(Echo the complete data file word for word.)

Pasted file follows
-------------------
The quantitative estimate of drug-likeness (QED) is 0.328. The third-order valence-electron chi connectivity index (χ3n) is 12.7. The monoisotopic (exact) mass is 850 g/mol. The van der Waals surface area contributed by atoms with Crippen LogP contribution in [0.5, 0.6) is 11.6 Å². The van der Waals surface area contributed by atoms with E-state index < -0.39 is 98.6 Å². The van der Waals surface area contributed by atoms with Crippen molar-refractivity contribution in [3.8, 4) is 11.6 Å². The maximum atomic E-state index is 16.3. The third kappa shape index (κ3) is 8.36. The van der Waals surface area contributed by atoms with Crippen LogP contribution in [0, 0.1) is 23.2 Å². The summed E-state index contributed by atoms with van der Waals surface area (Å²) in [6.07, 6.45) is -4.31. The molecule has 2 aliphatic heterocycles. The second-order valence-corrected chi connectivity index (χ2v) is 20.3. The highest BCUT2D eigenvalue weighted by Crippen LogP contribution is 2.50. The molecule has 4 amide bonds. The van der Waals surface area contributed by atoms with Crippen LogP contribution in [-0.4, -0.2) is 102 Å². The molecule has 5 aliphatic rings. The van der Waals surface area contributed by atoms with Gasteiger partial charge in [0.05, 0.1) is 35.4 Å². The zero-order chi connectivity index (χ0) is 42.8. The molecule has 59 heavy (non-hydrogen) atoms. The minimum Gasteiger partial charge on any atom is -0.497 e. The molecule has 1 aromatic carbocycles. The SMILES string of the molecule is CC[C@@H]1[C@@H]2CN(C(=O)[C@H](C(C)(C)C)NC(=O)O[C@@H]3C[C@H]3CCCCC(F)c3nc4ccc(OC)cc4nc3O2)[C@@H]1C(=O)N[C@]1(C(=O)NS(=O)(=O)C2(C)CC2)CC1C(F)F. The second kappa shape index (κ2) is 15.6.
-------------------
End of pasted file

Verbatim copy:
The quantitative estimate of drug-likeness (QED) is 0.328. The third-order valence-electron chi connectivity index (χ3n) is 12.7. The monoisotopic (exact) mass is 850 g/mol. The van der Waals surface area contributed by atoms with Crippen LogP contribution in [0.5, 0.6) is 11.6 Å². The van der Waals surface area contributed by atoms with E-state index < -0.39 is 98.6 Å². The van der Waals surface area contributed by atoms with Crippen molar-refractivity contribution in [3.8, 4) is 11.6 Å². The maximum atomic E-state index is 16.3. The third kappa shape index (κ3) is 8.36. The van der Waals surface area contributed by atoms with Crippen LogP contribution in [0, 0.1) is 23.2 Å². The summed E-state index contributed by atoms with van der Waals surface area (Å²) in [6.07, 6.45) is -4.31. The molecule has 2 aliphatic heterocycles. The second-order valence-corrected chi connectivity index (χ2v) is 20.3. The highest BCUT2D eigenvalue weighted by Crippen LogP contribution is 2.50. The molecule has 4 amide bonds. The van der Waals surface area contributed by atoms with Crippen LogP contribution in [-0.4, -0.2) is 102 Å². The molecule has 5 aliphatic rings. The van der Waals surface area contributed by atoms with Gasteiger partial charge in [0.05, 0.1) is 35.4 Å². The zero-order chi connectivity index (χ0) is 42.8. The molecule has 59 heavy (non-hydrogen) atoms. The minimum Gasteiger partial charge on any atom is -0.497 e. The molecule has 1 aromatic carbocycles. The SMILES string of the molecule is CC[C@@H]1[C@@H]2CN(C(=O)[C@H](C(C)(C)C)NC(=O)O[C@@H]3C[C@H]3CCCCC(F)c3nc4ccc(OC)cc4nc3O2)[C@@H]1C(=O)N[C@]1(C(=O)NS(=O)(=O)C2(C)CC2)CC1C(F)F. The second kappa shape index (κ2) is 15.6.